How do Scope Abberations Affect Photometry?

American Association of Variable Star Observers (AAVSO)
Sat, 02/23/2019 - 14:37

Hello! As I think (dream?) about a new telescope, I wonder how the various aberrations affect photometry performance.

    Commercial SCTs have coma and field curvature. I've read comments about varying amounts of spherical abberation induced with focusing from the prime focus point, though the significance of this was questioned.

    Meade ACF elimiates coma.

    Celestron EdgeHD ges rid of coma and field curvature, (but seems to have a tight backfocus requirement to meet this requirement?)

    Do any other these abberations affect photometry? If so, at what FOV/chip size would the effects become noticeable? Thank you and best regards.


Vereniging Voor Sterrenkunde, Werkgroep Veranderlijke Sterren (Belgium) (VVS)

Hi Mike,

since you can do good photometry on trailed stars, not focussed stars (sometimes you want deliberately defocusing a bright star) etc, I do not think that abberations do affect photometry in general.
You can do perfect photometry even with the standard SCT's (non Edge and ACF models). If you opt for s CCD of huge size (budget much bigger than for the scope) than maybe you get deformed stars towards the outer parts of the CCD chip.
Still I would think you could do photometry of those stars. Anyway normally you put the variable closer to the centre of the field and you have enough comp stars around it.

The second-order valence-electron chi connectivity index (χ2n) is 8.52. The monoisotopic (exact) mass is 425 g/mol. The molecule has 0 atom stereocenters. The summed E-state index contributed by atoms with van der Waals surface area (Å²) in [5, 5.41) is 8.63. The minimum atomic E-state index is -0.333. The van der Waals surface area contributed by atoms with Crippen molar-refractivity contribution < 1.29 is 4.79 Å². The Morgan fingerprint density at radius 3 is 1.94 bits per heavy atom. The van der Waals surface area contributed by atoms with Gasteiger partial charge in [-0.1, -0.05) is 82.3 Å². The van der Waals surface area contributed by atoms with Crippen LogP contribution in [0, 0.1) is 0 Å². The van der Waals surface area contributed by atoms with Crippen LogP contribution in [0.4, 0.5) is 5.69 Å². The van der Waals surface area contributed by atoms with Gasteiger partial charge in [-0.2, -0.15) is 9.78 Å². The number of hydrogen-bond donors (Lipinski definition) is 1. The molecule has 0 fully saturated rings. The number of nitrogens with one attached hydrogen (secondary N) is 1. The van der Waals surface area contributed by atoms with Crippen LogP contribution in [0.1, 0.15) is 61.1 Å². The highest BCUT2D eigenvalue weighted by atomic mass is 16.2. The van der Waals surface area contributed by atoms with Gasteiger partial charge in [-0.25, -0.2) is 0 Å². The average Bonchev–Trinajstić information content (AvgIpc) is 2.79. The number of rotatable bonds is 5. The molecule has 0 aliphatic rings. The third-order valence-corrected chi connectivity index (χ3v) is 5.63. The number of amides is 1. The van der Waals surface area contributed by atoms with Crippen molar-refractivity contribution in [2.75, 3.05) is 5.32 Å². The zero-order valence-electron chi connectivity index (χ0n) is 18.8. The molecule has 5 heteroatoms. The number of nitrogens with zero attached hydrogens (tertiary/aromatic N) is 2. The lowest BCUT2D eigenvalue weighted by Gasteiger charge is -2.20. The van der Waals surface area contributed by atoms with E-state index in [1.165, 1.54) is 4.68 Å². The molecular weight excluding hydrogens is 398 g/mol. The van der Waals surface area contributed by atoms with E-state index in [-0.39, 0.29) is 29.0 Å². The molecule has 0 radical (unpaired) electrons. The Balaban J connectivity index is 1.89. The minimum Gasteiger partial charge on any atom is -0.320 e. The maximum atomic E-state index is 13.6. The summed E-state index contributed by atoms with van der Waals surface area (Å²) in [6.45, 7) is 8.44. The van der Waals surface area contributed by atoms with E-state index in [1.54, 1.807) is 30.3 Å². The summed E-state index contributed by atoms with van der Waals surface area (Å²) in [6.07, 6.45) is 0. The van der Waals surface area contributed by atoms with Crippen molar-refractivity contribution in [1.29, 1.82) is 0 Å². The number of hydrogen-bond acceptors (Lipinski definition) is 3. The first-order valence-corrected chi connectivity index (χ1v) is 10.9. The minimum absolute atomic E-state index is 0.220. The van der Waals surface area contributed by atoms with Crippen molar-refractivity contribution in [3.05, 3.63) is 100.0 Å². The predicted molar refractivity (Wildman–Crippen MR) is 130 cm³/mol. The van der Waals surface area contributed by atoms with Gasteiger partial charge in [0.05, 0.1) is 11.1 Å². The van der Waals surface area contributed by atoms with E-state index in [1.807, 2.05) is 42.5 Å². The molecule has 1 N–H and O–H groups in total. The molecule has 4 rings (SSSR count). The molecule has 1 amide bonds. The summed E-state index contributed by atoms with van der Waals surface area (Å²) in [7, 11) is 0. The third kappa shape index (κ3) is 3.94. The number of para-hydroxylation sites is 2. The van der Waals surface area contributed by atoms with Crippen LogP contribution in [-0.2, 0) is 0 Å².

So I would not worry about abberations and would go for the scope I have budget for. You also need a decent mount and CCD.
I hope that helps.


American Association of Variable Star Observers (AAVSO)
Abberrations can be managed

Hi Mike. I agree with Josch on all counts. A couple of additional comments:

  • An ill-selected mount can introduce as much spreading as the optical system does.
  • Edge HD OTAs give flat, coma-free images only with a short and unforgiving backfocus, but that can be had by using a flat-style focuser (I use an Atlas; there do exist others).
  • Besides smeared stars, a too-distorted field can cause problems with image plate-solving. All software packages handle linear fields pretty well, but they differ widely in their ability to solve distorted fields.
  • Any chromatic abberations (including atmospheric) in CCD photometry using filters are not very important, as the filter greatly reduces the wavelength range. By contrast, for clear or filterless photometry (CV etc), I would definitely check any system for chromatic (or low in the sky, atmospheric) abberation.
American Association of Variable Star Observers (AAVSO)
Image Aberrations and Photometry as Chip FOV Increases

Thank you!

    I was thinking how a 14 inch Meade ACH (or 14 inch Celesctron) on an appropriate mount would match a FLI ML1001 very well with its 24 um pixels.

    At 24 arc minutes FOV, I did not think the edge stars would show significant abberation that would affect photometry, but I wanted to get folks' opinions. Best regards.


American Association of Variable Star Observers (AAVSO)
telescopes, cameras, mounts


I agree with the previous comments.  A plane vanilla SCT works just fine for photometry.  

The KAF 1001e chip is a very nice match for the C14.  I have a 1970's era C14 and a camera with the 1001E chip.  The images are very good across the full width and in the corners.  Of course there is some vignetting, but I think that is the case with any of the telescopes you mentioned, and it is easily corrected with the flat.   I don't believe the extra glass in the light path of the Edge or ACF SCT's gets you anything for doing photometry.

I'd recommend buying a used C14, then put the money you save toward buying the very best mount you  can.